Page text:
Matthew Rettig, MD, discusses the evolution of triplet therapy within the landscape of metastatic hormone-sensitive prostate cancer, as well as the importance of considering key prognostic factors when utilizing this approach.
Matthew Rettig, MD, chief, hematology-oncology, VA Medical Center, professor of medicine and urology, David Geffen School of Medicine, University of California, Los Angeles (UCLA) Health, discusses the evolution of triplet therapy within the landscape of metastatic hormone-sensitive prostate cancer (mHSPC), as well as the importance of considering key prognostic factors when utilizing this approach.
Androgen-deprivation therapy (ADT) has been the standard therapeutic backbone for advanced mHSPC thus far, Rettig begins. Within the last decade, researchers have shown that the use of a second agent in combination with ADT in the upfront space, such as chemotherapy or novel hormonal agents, markedly improves survival outcomes, he details. Moreover, patients experience greater benefit when the combination regimen is used upfront in mHSPC, as opposed to being reserved for use after a patient progresses to metastatic castration-resistant prostate cancer, Rettig explains.
There is now an increased interest in the role of second-generation agents used in combination regimens for specific patient populations, Rettig continues. Several compelling data sets evaluatingthe use of triplet vs doublet regimens in prostate cancer have recently emerged, including the phase 3 ARASENS trial (NCT02799602), he says. In this trial, the novel hormonal-signaling agent darolutamide (Nubeqa) administered in combination with standard ADT and docetaxel reduced the risk of death by 32.5% and elicited a consistent overall survival (OS) benefit vs placebo plus ADT and docetaxel in patients with mHSPC.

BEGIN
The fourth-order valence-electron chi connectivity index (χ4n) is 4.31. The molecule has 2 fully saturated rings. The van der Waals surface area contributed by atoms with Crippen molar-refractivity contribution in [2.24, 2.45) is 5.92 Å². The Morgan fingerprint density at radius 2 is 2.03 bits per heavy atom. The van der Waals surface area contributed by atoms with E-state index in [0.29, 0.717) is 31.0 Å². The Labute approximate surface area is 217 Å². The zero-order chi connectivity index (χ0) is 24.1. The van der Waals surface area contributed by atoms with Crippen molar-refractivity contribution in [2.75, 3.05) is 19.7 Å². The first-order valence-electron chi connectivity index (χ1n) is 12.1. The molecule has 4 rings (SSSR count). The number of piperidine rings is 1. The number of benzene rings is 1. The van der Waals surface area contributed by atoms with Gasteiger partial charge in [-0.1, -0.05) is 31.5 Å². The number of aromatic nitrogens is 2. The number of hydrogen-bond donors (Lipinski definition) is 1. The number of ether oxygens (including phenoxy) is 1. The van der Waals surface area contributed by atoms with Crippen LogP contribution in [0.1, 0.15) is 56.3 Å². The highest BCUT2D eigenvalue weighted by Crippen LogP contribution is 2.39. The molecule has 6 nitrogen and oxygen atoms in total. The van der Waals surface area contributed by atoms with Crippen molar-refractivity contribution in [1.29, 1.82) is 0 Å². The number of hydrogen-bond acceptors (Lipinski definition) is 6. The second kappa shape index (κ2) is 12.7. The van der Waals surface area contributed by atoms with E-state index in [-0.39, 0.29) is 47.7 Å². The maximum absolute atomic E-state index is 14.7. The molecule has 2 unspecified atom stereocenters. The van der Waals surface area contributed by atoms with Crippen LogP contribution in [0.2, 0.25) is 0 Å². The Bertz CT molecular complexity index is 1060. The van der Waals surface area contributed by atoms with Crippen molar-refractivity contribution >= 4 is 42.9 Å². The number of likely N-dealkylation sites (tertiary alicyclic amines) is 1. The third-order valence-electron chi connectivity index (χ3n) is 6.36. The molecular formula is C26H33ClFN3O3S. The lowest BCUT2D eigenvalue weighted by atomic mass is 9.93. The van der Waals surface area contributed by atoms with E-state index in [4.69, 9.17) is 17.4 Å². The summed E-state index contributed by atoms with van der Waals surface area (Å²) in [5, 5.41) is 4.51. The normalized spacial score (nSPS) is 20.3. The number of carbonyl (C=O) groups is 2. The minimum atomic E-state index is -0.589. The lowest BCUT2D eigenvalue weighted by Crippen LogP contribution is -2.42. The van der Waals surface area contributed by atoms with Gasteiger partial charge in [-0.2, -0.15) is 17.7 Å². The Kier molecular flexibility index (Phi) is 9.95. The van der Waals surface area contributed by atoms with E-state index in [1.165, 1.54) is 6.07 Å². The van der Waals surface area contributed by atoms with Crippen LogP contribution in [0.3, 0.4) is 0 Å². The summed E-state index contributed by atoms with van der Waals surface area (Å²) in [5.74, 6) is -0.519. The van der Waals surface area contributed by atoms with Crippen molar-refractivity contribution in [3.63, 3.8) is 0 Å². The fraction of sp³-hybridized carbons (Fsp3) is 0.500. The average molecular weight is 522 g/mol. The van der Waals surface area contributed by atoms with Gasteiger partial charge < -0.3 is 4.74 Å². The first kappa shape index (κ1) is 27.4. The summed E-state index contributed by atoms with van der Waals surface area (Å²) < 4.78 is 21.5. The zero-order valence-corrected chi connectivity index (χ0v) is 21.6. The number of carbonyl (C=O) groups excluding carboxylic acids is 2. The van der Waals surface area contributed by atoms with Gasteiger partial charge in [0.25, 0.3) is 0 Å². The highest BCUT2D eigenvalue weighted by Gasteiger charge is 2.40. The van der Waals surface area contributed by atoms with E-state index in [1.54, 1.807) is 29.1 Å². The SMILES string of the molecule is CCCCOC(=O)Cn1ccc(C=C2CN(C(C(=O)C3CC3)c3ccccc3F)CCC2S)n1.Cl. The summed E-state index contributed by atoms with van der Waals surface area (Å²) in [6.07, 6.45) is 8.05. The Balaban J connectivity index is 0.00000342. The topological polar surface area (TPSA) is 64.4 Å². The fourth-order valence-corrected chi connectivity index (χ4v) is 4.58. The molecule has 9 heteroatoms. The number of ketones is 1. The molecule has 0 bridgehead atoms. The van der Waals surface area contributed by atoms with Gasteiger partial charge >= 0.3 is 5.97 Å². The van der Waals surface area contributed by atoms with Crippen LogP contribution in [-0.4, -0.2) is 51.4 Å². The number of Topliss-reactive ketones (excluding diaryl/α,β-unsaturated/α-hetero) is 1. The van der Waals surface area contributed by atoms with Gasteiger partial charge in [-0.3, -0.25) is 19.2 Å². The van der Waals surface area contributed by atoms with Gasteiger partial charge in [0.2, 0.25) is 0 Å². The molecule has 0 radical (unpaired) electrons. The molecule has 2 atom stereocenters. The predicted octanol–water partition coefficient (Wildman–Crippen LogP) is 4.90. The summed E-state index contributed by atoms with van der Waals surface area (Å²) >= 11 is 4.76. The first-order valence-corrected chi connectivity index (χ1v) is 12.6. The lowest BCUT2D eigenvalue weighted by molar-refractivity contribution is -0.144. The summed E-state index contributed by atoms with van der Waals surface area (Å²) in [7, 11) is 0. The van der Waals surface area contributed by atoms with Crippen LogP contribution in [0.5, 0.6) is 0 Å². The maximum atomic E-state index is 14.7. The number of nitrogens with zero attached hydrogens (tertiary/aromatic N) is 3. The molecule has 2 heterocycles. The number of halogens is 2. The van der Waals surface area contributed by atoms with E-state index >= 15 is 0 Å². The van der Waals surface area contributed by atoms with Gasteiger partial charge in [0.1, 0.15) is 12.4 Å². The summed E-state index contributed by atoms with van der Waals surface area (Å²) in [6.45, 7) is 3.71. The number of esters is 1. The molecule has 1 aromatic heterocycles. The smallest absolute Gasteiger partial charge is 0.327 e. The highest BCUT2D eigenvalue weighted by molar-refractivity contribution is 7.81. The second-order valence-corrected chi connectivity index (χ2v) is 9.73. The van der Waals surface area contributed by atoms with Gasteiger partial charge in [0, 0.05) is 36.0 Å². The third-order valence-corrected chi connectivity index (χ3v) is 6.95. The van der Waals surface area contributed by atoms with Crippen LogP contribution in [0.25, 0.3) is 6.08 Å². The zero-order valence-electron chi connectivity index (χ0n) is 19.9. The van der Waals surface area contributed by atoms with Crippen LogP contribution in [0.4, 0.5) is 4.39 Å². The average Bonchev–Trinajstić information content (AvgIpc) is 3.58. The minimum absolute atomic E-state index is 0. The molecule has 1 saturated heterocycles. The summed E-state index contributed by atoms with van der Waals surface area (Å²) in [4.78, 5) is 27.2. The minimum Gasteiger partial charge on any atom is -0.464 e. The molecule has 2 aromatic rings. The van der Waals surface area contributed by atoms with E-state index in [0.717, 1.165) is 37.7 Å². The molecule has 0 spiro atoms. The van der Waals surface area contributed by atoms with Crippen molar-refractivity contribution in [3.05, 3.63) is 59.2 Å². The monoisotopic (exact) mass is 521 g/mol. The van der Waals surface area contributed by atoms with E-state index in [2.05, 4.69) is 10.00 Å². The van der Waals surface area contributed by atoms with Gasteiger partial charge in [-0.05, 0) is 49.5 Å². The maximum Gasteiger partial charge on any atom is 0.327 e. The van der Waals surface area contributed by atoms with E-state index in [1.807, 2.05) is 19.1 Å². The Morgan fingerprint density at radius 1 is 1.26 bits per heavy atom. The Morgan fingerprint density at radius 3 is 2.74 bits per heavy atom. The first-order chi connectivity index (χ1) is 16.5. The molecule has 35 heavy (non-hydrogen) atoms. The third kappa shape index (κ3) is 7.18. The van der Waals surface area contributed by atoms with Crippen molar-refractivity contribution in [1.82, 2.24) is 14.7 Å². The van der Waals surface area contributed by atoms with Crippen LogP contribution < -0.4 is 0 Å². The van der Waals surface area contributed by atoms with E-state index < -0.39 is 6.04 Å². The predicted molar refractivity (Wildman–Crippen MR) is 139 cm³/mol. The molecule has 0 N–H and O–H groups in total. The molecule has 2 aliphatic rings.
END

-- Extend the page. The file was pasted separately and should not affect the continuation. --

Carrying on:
A retrospective analysis of patient outcomes from the ARASENS trial evaluating disease volume and risks status was presented at the 2023 Genitourinary Cancers Symposium. Results from this analysis indicated that OS benefit was similarly preserved regardless of patients' disease volume or de novo metastatic disease designation, Rettig states.
However, there is still debate over which patients may benefit most from triplet regimens, Rettig notes. Patients with more favorable prognostic features, such as low-volume or recurrent disease, may only need doublet therapy that contains a hormonal-signaling agent rather than a triplet, he explains. These questions remain unanswered and require further investigation, Rettig concludes.
Editor’s Note: Dr. Rettig reports serving as a consultant or in an advisory role for Ambrx, Amgen, Clovis Oncology, NKimmune, Roivant; he received research funding from Janssen, Medivation/Astellas, Novartis, Progenics; he has stock or ownership interests in Oncovalent Therapeutics, Survalent; he has leadership roles in Aravalent, Survalent.